Lay Conceptions of “Family”: A Replication and ExtensionJournal of Family Communication (2009)
AbstractThis study replicates and extends research initiated by Trost (1990). In particular, 181 university students provided perceptual data on the family status of each of 23 structural constellations. Participants were randomly assigned to one of four experimental groups that manipulated two independent variables: the linguistic term used to assess family status (“a family” vs. “family”) and the attributed quantity of communication among constellation members (low vs. high in frequency of interaction). Results indicated that the presence of children, intactness, co-residence of family members, marriage, heterosexuality (but only in the absence of children), and non-fictive union increased perceptions of family status. Across all structural features, the attributed presence of frequent communication increased the perception of family status.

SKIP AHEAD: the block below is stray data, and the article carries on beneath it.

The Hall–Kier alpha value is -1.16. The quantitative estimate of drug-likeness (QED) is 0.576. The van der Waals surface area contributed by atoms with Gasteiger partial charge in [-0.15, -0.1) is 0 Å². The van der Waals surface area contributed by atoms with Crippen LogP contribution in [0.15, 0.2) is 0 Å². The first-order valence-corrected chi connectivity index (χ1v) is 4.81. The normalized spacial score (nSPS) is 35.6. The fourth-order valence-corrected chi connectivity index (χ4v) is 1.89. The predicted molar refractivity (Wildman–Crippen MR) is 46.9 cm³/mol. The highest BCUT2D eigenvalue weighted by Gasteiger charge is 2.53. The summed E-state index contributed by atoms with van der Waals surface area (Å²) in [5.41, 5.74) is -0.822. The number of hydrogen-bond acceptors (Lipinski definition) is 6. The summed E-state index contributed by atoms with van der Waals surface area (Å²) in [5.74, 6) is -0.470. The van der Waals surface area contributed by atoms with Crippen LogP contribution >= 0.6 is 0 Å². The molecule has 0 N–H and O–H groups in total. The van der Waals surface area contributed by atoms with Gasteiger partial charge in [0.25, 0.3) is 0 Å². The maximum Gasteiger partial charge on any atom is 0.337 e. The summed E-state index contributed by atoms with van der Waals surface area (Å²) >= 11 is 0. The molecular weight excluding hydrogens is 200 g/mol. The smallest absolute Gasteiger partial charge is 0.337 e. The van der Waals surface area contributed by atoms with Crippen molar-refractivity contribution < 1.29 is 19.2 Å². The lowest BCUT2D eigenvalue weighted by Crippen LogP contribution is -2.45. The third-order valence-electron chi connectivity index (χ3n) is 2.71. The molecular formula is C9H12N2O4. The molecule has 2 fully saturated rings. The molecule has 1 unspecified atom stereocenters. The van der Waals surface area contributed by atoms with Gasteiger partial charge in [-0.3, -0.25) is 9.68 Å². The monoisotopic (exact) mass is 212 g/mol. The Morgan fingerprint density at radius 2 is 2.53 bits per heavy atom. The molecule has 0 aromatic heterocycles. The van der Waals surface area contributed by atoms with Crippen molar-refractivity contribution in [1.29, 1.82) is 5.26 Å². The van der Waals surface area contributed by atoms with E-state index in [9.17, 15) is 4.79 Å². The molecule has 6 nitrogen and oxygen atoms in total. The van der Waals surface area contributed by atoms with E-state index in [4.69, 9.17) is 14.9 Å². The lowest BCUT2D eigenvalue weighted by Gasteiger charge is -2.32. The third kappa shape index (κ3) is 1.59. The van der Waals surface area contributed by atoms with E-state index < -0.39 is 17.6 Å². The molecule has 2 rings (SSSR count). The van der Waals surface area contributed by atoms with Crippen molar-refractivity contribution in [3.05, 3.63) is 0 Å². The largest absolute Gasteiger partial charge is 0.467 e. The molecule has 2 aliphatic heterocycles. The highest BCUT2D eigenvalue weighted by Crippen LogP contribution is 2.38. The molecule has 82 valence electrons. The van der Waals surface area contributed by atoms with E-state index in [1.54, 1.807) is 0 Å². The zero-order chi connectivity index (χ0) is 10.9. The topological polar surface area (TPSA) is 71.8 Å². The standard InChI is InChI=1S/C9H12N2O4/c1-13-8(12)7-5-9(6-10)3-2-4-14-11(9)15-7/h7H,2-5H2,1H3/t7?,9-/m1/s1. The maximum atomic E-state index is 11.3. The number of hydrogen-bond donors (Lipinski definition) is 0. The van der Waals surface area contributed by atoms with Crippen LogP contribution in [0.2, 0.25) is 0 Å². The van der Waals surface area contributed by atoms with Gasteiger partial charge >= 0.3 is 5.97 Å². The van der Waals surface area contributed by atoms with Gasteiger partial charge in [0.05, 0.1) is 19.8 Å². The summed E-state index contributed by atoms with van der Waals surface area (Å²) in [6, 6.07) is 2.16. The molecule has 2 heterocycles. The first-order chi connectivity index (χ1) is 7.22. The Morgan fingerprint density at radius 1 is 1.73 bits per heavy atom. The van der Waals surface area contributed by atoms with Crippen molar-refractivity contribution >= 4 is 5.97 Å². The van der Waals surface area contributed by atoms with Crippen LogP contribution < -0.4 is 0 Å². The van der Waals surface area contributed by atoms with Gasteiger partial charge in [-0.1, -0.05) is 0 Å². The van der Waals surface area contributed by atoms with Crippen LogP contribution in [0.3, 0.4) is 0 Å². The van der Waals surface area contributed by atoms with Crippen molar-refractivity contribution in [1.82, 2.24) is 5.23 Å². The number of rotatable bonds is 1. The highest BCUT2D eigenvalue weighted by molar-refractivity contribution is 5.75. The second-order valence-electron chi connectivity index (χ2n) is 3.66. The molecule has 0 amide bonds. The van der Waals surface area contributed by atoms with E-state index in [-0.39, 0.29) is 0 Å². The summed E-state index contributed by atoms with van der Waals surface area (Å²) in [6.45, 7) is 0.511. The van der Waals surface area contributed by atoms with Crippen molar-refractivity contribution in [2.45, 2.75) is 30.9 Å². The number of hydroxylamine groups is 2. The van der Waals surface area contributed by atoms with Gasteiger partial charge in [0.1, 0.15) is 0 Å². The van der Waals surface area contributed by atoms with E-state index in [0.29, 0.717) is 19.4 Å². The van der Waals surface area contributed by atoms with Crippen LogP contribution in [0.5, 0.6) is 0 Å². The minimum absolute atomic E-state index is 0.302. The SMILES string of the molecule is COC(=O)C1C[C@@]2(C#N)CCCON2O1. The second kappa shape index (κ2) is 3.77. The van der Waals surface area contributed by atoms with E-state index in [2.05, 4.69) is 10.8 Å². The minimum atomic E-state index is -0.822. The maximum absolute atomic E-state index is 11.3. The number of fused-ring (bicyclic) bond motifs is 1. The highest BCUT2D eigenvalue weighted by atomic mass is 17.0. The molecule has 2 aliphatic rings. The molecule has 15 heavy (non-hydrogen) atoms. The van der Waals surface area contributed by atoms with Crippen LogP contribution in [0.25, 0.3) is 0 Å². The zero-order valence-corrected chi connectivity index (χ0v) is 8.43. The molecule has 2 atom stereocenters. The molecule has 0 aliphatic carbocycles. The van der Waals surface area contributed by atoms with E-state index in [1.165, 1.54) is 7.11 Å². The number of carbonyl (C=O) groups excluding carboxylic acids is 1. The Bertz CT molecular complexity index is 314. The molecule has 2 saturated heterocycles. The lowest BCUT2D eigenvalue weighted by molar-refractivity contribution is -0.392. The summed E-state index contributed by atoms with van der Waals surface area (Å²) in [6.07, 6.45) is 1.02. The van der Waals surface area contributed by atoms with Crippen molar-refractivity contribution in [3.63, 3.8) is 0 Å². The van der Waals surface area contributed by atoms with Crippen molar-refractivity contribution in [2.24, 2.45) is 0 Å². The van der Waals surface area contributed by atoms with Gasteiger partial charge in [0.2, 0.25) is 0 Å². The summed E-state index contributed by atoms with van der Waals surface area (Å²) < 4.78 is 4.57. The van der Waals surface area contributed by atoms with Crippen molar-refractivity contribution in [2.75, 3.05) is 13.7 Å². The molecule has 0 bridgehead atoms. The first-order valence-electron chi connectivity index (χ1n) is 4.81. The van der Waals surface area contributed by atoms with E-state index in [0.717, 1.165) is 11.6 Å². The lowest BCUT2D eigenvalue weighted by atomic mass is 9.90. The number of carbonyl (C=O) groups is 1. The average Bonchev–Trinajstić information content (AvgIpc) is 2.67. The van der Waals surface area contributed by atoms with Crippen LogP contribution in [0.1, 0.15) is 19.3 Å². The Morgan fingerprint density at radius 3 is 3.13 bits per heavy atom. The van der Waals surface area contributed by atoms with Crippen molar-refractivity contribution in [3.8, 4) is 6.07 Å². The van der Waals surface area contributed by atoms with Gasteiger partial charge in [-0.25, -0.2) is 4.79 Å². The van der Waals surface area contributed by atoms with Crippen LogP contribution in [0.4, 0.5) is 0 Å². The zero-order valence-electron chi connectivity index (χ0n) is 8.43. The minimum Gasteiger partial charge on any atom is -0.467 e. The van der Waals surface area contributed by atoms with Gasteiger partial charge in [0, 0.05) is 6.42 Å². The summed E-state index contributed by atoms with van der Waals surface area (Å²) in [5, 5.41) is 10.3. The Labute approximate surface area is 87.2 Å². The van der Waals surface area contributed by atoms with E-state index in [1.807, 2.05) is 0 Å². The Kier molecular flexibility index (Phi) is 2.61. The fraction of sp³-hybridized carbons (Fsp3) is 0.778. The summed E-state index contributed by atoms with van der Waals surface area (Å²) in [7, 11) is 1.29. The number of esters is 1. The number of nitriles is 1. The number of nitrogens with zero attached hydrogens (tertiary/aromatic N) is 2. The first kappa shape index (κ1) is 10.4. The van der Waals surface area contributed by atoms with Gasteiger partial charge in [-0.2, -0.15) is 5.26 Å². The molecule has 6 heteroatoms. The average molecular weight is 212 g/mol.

Publication DateJuly, 2009
Citation InformationLeslie A. Baxter, Caro Henauw and Dena Huisman. "Lay Conceptions of “Family”: A Replication and Extension" Journal of Family Communication Vol. 9 Iss. 3 (2009)
Available at: http://works.bepress.com/leslie_baxter/50/